Security for Costs – No Shortcuts Allowed

29th June 2017

Traditionally, an order for security for costs in a Court proceeding had to be satisfied by a cash deposit or a bank guarantee. Such orders could be burdensome and, in some cases, impossible for a claimant to meet, but the claimant’s failure to comply with the orders would cause the proceeding to be stayed and ultimately dismissed.

The provision of security for costs became a little easier for claimants last year. In the landmark decisions of the Victorian Supreme Court in DIF III Global Co-Investment Fund LP & Anor v BBLP LLC & ors [2016] VSC 401 and Australian Property Custodian Holdings Ltd (in liq) (rec and mgr appted) v Pitcher Partners [2016] VSC 399 (the “DIF” and “APCHL” decisions) the Court determined that a Deed of Indemnity provided by an After The Event (“ATE”) insurer directly to a defendant constituted satisfactory security for the defendant’s costs. In both those decisions the ATE insurer provided a Deed of Indemnity under an ATE insurance policy taken out for the plaintiff to insure it in respect to an order for adverse costs. That Deed of Indemnity constituted an irrevocable promise by the ATE insurer to pay to the defendant the amount of any costs order in its favour. (Please see our previous article Landmark decisions pave the way for cash-strapped cases to proceed).

These two judgments paved the way for the use of Deeds of Indemnity as a cost effective and convenient way to satisfy a security for costs order, and offered claimants an alternative to providing security for costs by way of cash or bank guarantee.

However, a recent decision from the Federal Court of Australia* has reinforced the need for plaintiffs to make sure that they don’t try to cut corners with the provision of security for costs. In Petersen Superannuation Fund Pty Ltd v Bank of Queensland Limited [2017] FCA 699, the plaintiff (“Petersen”) attempted to rely solely upon an ATE insurance policy as security for costs without procuring a Deed of Indemnity from the ATE insurer.

The policy in question was obtained on behalf of Petersen by the litigation funder Vannin Capital (“Vannin”) – who are financing Petersen’s suit. The insurer was AmTrust Europe (“AmTrust”). The respondents – Bank of Queensland Ltd (“BOQ”) and DDH Graham Ltd (“DDH”) – contended that the insurance policy was insufficient as security for costs. They argued that appropriate security would be a payment into the Court, bank guarantee, or an appropriately worded unconditional indemnity in their favour from Petersen’s insurer.

It should be noted that, despite the decision in DIF, Petersen and Vannin did not offer to provide an unconditional and irrevocable Deed of Indemnity from AmTrust as security.

The Court was ultimately not persuaded that the AmTrust ATE policy alone provided sufficient security for the respondents’ costs – and outlined a number of reasons for that conclusion.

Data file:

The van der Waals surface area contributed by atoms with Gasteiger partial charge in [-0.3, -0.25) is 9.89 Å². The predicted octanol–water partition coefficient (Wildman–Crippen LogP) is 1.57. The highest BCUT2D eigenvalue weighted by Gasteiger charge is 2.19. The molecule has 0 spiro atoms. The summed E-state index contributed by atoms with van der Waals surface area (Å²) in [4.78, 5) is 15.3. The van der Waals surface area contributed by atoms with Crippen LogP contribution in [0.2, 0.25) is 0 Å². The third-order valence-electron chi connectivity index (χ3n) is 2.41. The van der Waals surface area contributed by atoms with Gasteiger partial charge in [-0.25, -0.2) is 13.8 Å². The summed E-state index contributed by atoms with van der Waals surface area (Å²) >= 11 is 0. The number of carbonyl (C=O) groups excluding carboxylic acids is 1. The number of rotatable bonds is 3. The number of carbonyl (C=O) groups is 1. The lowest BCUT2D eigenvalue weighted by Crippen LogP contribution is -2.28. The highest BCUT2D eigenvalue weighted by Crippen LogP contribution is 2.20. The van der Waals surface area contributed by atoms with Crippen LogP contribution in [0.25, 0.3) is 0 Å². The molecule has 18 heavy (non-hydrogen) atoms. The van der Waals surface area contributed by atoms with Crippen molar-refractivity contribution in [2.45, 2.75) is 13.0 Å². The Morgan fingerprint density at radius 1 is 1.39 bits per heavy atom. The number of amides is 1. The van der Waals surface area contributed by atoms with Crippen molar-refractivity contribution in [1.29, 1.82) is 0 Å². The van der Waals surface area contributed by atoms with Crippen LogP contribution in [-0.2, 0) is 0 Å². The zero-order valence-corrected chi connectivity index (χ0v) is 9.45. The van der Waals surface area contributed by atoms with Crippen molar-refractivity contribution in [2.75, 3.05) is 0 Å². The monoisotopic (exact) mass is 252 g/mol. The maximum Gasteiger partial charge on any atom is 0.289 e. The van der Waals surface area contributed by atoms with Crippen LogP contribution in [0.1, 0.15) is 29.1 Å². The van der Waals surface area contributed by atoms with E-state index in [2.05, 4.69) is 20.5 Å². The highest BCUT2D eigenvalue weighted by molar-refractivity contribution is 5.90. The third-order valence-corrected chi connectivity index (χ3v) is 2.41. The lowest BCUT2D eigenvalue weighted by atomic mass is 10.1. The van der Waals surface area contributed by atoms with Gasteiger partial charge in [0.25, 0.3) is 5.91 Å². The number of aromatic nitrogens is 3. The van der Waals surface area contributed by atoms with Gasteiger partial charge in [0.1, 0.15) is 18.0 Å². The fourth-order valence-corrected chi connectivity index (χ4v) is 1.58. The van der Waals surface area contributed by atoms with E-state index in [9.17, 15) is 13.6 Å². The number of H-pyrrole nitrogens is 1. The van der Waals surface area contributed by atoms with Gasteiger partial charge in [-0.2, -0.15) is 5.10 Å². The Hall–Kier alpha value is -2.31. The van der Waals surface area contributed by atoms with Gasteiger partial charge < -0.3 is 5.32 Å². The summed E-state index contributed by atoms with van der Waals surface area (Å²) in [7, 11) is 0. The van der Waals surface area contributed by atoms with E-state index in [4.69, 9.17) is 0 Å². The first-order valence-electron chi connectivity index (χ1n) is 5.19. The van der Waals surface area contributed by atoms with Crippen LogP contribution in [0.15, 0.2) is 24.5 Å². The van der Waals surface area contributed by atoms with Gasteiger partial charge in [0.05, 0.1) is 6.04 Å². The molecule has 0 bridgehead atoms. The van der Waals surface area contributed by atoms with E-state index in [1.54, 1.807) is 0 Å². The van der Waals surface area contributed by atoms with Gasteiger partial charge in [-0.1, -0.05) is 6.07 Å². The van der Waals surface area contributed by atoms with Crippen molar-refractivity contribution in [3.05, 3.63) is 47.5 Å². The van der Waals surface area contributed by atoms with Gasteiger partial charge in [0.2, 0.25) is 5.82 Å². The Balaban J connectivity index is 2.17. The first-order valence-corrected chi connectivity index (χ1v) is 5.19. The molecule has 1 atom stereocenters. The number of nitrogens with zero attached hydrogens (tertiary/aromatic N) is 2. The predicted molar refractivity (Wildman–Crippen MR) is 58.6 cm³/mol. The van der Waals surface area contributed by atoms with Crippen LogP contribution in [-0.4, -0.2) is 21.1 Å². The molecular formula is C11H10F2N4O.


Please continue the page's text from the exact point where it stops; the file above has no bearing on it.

Among those reasons were the following:

  • The policy was between Petersen (as the insured party) and AmTrust. The respondents were not parties to the policy – although it is the respondents who require the benefit conferred by the security.
  • The policy contained a significant number of exclusions from liability, and other conditions affecting Petersen’s legal entitlements. These conditions extended to actions that might be taken by Petersen or its advisers, which understandably BOQ and DDH have no control over and which could place the insurance contract in jeopardy.
  • BOQ and DDH have no visibility of the information that was provided to AmTrust which formed the basis for AmTrust’s acceptance of a proposal to insure. Vannin engaged with AmTrust to obtain the policy on behalf of Petersen, and Vannin provided no evidence to disclose the basis on which the policy was obtained. This meant that the respondents were not able to satisfy themselves that policy exclusions dealing with non-disclosure did not apply.
  • The policy provided that Petersen should instruct its lawyer to resist any application for the summary assessment of BOQ and DDH’s costs, unless AmTrust provides approval. This interferes with the obligations imposed on parties and their lawyers under s37N of the Federal Court Act. Whilst this is not directly related to the sufficiency of the insurance policy as a form of security, it is relevant to the exercise of the Court’s discretion on the question of whether the policy should be regarded as an appropriate form of security.

In conclusion, the following take-aways from this decision are apparent:

  • Any form of security for costs must provide direct access for the respondent(s) to the benefit of that security and cannot be conditional upon the actions of other parties, or the interpretation of a contract or policy that does not include the respondent as a party.
  • Any form of security for costs should not put parties in conflict with their obligations to follow proper process.
  • Any attempt to cut corners in the provision of security for costs that introduces ambiguity and uncertainty for respondents will be critically reviewed by the court.

ATE Insurance is relatively new to the Australian litigation landscape despite being widely used in other jurisdictions and the courts are understandably cautious when considering the implications of this new product. What these decisions demonstrate is that in circumstances where a defendant is entitled to security for costs, the form of that security for costs must be adequate to protect that interest. A Deed of Indemnity issued by an ATE insurer directly in favour of a defendant will protect that interest, whereas the provision of an ATE policy taken out for the benefit of the plaintiff, will not.

* The full judgment can be seen here



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